Related: Every State Accepting and Refusing Syrian Refugees

Finally, much of the Islamic world must reform its educational system, clamping down on hard-line religious schools that exist to indoctrinate their students, while also helping young people prepare for the modern world and giving them something else to believe in, to strive for, other than fighting for ISIS. The war, nearly everyone agrees, cannot be won by military means alone.

Emergency services recover a body outside the Bataclan music hall, where 89 people were killed. France declared three days of national mourning, and the country paused for a minute’s silence at noon on November 16. Moland Fengkov/HAYTHAM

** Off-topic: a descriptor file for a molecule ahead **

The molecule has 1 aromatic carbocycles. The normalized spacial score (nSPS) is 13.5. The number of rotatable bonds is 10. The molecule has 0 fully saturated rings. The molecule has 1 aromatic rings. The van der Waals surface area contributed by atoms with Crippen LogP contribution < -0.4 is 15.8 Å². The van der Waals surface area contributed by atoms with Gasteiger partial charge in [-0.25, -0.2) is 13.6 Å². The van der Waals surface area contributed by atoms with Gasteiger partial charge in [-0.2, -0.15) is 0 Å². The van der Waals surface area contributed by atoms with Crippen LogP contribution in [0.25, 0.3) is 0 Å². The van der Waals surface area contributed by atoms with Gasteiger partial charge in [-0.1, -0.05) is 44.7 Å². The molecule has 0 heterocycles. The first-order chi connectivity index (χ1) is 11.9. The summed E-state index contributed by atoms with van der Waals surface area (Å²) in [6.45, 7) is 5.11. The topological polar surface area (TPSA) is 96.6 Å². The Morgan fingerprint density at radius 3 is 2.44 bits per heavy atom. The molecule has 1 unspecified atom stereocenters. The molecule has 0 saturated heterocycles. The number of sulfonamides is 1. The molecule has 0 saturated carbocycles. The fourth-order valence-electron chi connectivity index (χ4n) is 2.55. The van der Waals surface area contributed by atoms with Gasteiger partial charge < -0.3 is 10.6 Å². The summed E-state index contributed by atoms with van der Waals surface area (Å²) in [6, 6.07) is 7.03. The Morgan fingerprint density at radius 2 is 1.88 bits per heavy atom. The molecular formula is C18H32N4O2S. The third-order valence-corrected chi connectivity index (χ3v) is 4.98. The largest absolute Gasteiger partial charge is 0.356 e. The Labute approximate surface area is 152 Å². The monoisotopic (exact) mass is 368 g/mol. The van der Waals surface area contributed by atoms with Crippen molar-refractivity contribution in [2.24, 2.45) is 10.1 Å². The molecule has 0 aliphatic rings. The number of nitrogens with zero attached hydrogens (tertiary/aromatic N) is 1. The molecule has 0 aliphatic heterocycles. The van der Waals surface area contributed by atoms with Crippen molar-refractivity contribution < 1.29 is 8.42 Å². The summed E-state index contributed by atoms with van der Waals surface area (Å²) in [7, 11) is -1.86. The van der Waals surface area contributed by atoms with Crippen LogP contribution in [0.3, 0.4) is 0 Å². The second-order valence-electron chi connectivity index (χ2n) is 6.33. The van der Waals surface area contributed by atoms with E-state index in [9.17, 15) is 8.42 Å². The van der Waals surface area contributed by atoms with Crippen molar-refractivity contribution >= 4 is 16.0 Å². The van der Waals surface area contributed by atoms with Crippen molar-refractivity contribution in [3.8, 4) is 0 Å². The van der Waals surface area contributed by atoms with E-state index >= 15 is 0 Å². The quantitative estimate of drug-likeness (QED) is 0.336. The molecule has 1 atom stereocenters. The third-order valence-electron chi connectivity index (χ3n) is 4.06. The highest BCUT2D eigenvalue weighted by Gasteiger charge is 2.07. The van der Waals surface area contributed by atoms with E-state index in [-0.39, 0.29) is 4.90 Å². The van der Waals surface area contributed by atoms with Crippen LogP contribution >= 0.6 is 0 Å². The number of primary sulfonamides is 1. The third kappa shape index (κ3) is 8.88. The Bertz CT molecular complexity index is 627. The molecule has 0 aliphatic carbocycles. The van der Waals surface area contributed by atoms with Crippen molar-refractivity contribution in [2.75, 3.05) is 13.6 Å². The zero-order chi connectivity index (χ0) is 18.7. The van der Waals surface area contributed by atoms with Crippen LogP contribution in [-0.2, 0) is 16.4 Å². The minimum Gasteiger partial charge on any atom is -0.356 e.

The sentiments are all fine. I ndeed, they are all true. Hardly anyone disagrees on what needs to be done. What, then, is the problem with them? Only this: The experts—the diplomats, the counterintelligence officials, the academics—were saying the exact same things in the immediate aftermath of September 11. What has happened since then? It's likely that there are more radical mosques today than there were then, both in the Islamic world and in the West. Do we know whether more—or less—money flows from the Gulf to Sunni radical groups—Al-Qaeda and its various franchises and now ISIS? The number of young people in the West and in the Islamic world attracted to jihadi groups and willing to die for them is, mercifully, a very small minority. But thousands have still traveled to Syria and Iraq to join the Islamist radicals.